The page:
Here's a classic old timey manual reamer style... requires a little effort, but works very well. $15... Glass Citrus Reamer in Prep Utensils | Crate and Barrel

Now look at these... more modern designs, are some virtually works of art, like the two Alessi designs... the iconic Phillipe Starck kind of space ship design at the top, and the MySqueeze, a kind of spiralmetal "football" (#2) that is about as minimalist as can be, yet it works very well. 12 Cool and Innovative Lemon Squeezers – DesignSwan.com

Labelled "lemon squeezers in the above feature," some of them, like the ones with two handles in green, yellow (#4) and orange colors are actually sized for optimal use for limes, lemons, and oranges. Under $15 most places, they are simple to use and clean and effective and take up little space.

In the electric reamer department, I use one I've had for 20 years that still works perfectly, but it's no longer made. This one from Black and Decker is very similar, and it could not be simpler to use. Press a half an orange down onto the reamer and it starts turning, squeeze the peel against the reamer, then lift up and the reamer stops turning. Makes short work of a big batch of oranges. This one is about $17

Amazon.com: Black & Decker CJ625 30-Watt 34-Ounce Citrus Juicer: Kitchen & Dining

And finally the last manual type, a lever citrus press. You see this kind in a lot of bars where they make cocktails with fresh juices, because it is quick and easy and handles all sizes of fruit. $40 - 150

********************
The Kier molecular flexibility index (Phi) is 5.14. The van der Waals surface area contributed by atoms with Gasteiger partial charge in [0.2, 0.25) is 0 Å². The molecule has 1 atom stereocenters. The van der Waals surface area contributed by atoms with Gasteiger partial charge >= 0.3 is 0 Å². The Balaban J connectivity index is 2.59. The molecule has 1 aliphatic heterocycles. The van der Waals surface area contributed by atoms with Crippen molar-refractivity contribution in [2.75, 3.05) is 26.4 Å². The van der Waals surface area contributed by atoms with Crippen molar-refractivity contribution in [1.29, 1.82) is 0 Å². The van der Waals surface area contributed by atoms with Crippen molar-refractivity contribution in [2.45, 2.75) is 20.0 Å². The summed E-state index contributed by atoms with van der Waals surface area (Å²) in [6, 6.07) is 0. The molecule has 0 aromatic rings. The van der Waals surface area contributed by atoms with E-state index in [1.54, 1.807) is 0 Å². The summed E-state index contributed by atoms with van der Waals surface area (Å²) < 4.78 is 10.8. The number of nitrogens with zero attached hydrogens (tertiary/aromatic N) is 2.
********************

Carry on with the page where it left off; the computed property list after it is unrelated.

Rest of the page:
Amazon.com: Pro Commerical Manual Orange Citrus Juicer Lemon Fruit Juicer: Home & Kitchen

And here's a compact Metrokane press, like my grandmother had. Works well, $40 I found one at a thrift shop for $5 that is probably older than I am, and it still works well.

Rabbiit Citrus Juicer by Metrokane - BedBathandBeyond.com

Good luck!
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Old 02-04-2014, 10:05 AM
 
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As others said, the pulp or the "mother" is where all the goodness is! I would dilute with a touch of water. Or omit your citrus type fruits from the juicer and hand squeeze them into your juice so you aren't watering down the flavor. Or strain a big batch of one particular vegetable juiced the normal way. Then use that juice to thin out your mixed drinks. Carrots are a good option.

Have fun though, juicing is excellent and I need to get back into it.
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Old 01-31-2015, 02:14 PM
 
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Hey, I have an omega juicer and my juice is thick. I am having to strain it and I could make baby food. I am getting dry pulp in the other basket, but my juice isn't clear. Any ideas why?
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Old 05-02-2015, 05:13 AM
 
Location: USA
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You may Use some water... Thanks
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Old 05-02-2015, 10:44 AM
 
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Quote:
Originally Posted by Pickle292 View Post
Straining the pulp ? with a regular strainer ? i have not tried that and i have not added water. Is there a such thing as a special separator for separating the juice from the pulp or?
You shouldn't need to. The juicer has a built in strainer. You know, where you clean the pulp out of the machine?